Food systems for an urbanizing world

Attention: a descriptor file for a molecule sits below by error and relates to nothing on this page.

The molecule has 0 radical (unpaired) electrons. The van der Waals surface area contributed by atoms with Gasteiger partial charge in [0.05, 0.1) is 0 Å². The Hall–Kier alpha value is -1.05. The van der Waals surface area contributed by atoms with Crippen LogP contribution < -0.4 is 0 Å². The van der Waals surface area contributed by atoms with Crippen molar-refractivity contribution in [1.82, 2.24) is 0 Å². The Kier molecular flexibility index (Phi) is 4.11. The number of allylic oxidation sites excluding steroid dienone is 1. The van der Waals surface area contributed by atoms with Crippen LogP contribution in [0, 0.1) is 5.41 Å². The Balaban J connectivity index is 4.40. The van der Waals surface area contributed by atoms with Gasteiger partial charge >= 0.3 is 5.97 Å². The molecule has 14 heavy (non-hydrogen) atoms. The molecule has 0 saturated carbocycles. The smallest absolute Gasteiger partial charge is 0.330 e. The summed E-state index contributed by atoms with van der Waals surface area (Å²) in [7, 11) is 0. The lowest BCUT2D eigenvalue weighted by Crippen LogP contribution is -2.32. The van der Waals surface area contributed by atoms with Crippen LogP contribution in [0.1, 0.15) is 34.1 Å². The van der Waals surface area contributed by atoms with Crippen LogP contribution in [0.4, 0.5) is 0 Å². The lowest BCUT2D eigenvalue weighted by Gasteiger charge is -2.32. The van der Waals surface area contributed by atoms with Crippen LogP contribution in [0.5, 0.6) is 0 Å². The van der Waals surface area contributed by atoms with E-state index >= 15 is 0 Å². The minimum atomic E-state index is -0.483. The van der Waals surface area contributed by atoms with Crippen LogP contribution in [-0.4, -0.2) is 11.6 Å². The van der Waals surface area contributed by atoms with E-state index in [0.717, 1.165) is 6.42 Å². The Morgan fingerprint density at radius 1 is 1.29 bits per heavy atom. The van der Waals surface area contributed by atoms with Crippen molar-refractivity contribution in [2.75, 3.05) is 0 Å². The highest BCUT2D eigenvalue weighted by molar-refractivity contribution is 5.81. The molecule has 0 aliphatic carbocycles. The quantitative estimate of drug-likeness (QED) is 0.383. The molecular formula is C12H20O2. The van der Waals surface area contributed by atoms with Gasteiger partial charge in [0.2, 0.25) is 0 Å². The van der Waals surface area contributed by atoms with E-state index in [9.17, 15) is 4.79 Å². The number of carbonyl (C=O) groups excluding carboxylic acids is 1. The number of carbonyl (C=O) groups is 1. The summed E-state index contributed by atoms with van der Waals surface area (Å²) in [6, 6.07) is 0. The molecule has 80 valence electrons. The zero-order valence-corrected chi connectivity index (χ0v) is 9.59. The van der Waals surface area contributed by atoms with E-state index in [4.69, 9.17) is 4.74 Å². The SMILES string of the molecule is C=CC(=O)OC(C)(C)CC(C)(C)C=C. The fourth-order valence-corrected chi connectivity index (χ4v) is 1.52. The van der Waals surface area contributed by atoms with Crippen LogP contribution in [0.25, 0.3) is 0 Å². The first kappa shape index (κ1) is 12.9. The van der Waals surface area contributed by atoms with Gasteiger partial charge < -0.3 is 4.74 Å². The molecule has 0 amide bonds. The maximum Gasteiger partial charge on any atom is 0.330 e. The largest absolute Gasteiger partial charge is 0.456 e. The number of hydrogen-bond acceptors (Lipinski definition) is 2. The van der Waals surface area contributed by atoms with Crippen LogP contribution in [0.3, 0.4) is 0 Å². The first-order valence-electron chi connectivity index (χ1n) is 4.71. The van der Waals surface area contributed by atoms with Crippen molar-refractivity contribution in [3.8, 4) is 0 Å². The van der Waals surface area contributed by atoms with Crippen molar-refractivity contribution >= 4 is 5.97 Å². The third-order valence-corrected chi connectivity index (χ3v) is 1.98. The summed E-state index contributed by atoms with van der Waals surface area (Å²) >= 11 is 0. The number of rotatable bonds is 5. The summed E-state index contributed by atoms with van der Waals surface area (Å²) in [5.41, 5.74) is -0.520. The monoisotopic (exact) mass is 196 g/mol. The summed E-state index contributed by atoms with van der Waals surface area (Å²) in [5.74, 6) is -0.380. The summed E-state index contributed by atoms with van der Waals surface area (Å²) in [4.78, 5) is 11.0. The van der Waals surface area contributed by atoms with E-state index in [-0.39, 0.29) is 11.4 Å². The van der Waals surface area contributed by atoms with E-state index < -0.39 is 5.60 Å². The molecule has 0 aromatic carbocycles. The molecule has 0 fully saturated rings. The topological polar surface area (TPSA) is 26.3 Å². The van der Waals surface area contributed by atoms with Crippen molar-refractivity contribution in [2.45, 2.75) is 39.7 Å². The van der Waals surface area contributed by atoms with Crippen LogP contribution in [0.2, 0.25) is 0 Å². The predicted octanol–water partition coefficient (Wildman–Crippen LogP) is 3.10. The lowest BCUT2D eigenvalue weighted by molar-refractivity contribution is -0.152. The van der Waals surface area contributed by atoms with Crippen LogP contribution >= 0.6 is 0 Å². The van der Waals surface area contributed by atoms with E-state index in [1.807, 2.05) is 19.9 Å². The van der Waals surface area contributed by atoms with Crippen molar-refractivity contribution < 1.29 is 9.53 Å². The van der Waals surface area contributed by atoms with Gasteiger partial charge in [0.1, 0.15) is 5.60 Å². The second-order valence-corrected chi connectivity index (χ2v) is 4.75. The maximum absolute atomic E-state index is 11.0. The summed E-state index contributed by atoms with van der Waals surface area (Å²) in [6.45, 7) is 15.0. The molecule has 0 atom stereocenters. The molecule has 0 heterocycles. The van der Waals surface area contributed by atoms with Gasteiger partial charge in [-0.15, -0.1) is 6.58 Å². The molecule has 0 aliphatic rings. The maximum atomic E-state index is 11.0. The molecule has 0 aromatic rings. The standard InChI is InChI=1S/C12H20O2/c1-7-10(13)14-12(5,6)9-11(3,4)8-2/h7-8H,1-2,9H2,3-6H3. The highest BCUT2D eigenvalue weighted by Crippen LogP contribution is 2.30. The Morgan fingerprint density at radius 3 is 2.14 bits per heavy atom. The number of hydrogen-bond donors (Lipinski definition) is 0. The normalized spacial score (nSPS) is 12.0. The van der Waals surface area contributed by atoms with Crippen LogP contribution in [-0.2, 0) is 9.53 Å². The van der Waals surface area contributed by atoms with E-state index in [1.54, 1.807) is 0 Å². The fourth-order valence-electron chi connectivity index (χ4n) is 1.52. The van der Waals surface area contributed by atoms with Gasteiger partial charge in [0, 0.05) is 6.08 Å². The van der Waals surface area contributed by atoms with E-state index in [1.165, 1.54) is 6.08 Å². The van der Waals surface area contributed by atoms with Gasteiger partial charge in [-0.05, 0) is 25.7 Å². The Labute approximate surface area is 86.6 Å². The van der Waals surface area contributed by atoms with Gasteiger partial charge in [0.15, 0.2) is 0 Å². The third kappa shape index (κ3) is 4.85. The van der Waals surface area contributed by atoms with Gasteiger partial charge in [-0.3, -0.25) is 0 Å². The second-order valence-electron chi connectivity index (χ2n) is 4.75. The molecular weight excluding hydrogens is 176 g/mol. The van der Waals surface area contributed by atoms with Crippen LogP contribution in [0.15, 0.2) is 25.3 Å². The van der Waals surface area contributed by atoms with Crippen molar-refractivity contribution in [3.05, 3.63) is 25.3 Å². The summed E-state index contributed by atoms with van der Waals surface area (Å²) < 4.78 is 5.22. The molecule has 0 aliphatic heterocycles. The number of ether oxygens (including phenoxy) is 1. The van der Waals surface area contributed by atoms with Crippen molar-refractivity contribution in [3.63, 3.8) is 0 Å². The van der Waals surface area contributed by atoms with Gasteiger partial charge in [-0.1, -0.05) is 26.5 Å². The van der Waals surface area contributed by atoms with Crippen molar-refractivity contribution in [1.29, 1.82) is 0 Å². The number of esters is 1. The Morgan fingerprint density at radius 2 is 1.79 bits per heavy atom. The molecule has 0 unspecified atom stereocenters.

This report (PDF) by the World Bank examines available evidence and innovative initiatives as the basis for proposing a conceptial framework and the broad parameters and priorities for efforts to improve urban food systems. The increasingly urbanizing world carries tremendous implications for food systems and for their evolution, management and performance. There are three rapidly evolving segment of the food system: 1) Traditional, featuring markets and retail stores; 2) Informal, including informal food vendors and restaurants; 3) Modern, characterized by modernized wholesale and food safety systems. Positioning food systems to address the future challenges and opportunities will require a transformation in how we think about future goals and interventions to improve their performance. The report suggests a select number of indicative policy, institutional, technological, investment and capacity building measures and actions to be considered in programmes that contribute to the achievement of these food system outcomes. For each outcome area, there exist several potential delivery mechanisms for initiating work around urban food system issues. Partnerships are crucial at all levels between diverse sectors and the large number of public sector institutions, private sector and civil society who have a vested interest and innovative ideas to help advance food systems. Tapping into the groundswell of stakeholder momentum, knowledge and local expertise and providing a space for their continued engagement and leadership will help to advance a transformative, pragmatic urban food agenda in support of more sustainable and resilient, more affordable and accessible, safer, nutritious, and inclusive urban and peri-urban food systems.